The beginning of August saw the UK's most cultural fashion week at London’s Olympia. Displaying an array of diverse ethnic influences from emerging designers; who incorporated African heritage into modern contemporary designs, proved to be an absolute fashion hit!
Designers including Koko Fashion and Touch of Africa featured various bold prints that bought more life and energy into otherwise basic pieces.
Touch of Africa
Showcasing bold and versatile prints, Touch of Africa bought a range of versatile African prints through high-end fashion designs. The piece below infuses African heritage; the traditional bold orange fabric makes this a statement piece and the addition of the tribal print adds a dimension and depth. By accessorising with a tribal necklace we are reminded of the origins of this piece.
Koko Fashion showcased more day-to-day casual wear such as the Dashiki shirt which is widely worn in West Africa. Dashikis greatly resemble traditional Asian kurta tops and can be worn by formally and informally. The plain white Dashiki was brought to life with bold ethnic prints on the cuff and shoulder. This is definitely a piece which can be taken straight off the catwalk and worn - especially during these summer months. You could team it with a pair of black or white shorts, trousers or even denim jeans.
Porjai Thai Printer
Featuring African prints on Thai fabrics, whilst incorporating western clothes is what really made Porjai Thai Printers collection stand out. Though the prints were of traditional African origin, there was a very modern feel across the collection and proved to be a collection, like Koko Fashion, that could easily be taken straight off the catwalk and worn on the street or to an evening out.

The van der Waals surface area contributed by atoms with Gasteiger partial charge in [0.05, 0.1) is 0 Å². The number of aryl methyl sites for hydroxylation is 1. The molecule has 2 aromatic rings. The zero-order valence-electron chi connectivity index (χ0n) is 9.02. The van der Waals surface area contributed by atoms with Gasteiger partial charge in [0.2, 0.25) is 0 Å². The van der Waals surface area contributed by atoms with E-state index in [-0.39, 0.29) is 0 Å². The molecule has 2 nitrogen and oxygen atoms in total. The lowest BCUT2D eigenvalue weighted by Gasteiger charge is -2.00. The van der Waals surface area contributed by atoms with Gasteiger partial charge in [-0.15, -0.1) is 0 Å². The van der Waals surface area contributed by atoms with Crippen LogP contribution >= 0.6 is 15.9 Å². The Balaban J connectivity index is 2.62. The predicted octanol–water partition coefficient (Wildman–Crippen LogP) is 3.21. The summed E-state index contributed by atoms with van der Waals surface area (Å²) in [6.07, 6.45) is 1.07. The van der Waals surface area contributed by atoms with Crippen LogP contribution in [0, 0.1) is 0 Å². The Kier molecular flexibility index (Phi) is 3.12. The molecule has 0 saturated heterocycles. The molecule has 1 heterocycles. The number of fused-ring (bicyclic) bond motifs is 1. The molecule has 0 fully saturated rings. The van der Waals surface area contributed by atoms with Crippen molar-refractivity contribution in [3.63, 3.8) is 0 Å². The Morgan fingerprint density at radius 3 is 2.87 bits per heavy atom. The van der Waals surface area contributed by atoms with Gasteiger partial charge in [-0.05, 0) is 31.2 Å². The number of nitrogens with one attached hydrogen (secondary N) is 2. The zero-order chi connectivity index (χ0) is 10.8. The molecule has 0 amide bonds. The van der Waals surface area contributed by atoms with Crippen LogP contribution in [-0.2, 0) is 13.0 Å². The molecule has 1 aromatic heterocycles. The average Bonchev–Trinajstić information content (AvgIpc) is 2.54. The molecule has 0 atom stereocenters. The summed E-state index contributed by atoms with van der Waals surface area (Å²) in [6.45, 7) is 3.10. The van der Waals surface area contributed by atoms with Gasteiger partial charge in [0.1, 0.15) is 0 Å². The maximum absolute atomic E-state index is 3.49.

A collection that subtly incorporated ethnic prints into everyday wear. Fareemah showed us exactly why monochrome has been bang on trend months. The outfit below displays the perfect way to wear a monochrome look during the summer months or whilst on a beach holiday.
The animal print of this collection had a Roberto Cavalli feel to it - of course the animal print is deeply connected to African history but I also thought it had a very modern twist to it. The robe speaks a thousand words, it’s very loud, but what is most appealing about this piece is that the subtle strips of print throughout the trousers and also on the trouser ties toned the busyness of the robe down to make it a lot more wearable.